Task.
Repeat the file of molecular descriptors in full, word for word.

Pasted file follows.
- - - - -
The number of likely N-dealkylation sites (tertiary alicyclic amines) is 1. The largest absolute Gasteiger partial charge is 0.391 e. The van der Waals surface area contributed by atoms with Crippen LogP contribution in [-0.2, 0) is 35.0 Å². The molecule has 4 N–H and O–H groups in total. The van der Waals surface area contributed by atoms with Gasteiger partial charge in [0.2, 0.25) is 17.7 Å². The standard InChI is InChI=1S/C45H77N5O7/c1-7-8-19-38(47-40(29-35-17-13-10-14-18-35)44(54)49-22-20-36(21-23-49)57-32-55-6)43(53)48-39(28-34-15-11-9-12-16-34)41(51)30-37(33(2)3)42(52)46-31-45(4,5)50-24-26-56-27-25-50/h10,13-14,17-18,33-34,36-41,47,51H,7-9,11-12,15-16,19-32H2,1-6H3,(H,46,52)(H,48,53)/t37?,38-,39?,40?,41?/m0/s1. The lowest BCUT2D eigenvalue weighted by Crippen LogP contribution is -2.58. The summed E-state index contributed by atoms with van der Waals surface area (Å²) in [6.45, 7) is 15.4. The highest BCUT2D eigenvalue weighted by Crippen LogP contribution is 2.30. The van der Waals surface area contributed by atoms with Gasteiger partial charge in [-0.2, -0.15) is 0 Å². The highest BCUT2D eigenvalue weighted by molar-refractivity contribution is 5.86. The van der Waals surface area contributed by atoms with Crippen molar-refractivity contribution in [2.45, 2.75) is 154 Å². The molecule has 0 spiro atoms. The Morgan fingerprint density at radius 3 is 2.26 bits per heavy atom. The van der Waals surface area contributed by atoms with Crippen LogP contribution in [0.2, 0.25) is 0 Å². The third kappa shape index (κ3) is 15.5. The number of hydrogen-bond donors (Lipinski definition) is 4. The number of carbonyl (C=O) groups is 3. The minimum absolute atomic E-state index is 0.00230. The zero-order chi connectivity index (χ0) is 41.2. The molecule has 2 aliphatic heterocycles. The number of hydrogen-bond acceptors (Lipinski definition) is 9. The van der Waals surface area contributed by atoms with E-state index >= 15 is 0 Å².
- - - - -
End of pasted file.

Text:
The number of likely N-dealkylation sites (tertiary alicyclic amines) is 1. The largest absolute Gasteiger partial charge is 0.391 e. The van der Waals surface area contributed by atoms with Crippen LogP contribution in [-0.2, 0) is 35.0 Å². The molecule has 4 N–H and O–H groups in total. The van der Waals surface area contributed by atoms with Gasteiger partial charge in [0.2, 0.25) is 17.7 Å². The standard InChI is InChI=1S/C45H77N5O7/c1-7-8-19-38(47-40(29-35-17-13-10-14-18-35)44(54)49-22-20-36(21-23-49)57-32-55-6)43(53)48-39(28-34-15-11-9-12-16-34)41(51)30-37(33(2)3)42(52)46-31-45(4,5)50-24-26-56-27-25-50/h10,13-14,17-18,33-34,36-41,47,51H,7-9,11-12,15-16,19-32H2,1-6H3,(H,46,52)(H,48,53)/t37?,38-,39?,40?,41?/m0/s1. The lowest BCUT2D eigenvalue weighted by Crippen LogP contribution is -2.58. The summed E-state index contributed by atoms with van der Waals surface area (Å²) in [6.45, 7) is 15.4. The highest BCUT2D eigenvalue weighted by Crippen LogP contribution is 2.30. The van der Waals surface area contributed by atoms with Gasteiger partial charge in [-0.2, -0.15) is 0 Å². The highest BCUT2D eigenvalue weighted by molar-refractivity contribution is 5.86. The van der Waals surface area contributed by atoms with Crippen molar-refractivity contribution in [2.45, 2.75) is 154 Å². The molecule has 0 spiro atoms. The Morgan fingerprint density at radius 3 is 2.26 bits per heavy atom. The van der Waals surface area contributed by atoms with Crippen LogP contribution in [0.2, 0.25) is 0 Å². The third kappa shape index (κ3) is 15.5. The number of hydrogen-bond donors (Lipinski definition) is 4. The number of carbonyl (C=O) groups is 3. The minimum absolute atomic E-state index is 0.00230. The zero-order chi connectivity index (χ0) is 41.2. The molecule has 2 aliphatic heterocycles. The number of hydrogen-bond acceptors (Lipinski definition) is 9. The van der Waals surface area contributed by atoms with E-state index >= 15 is 0 Å².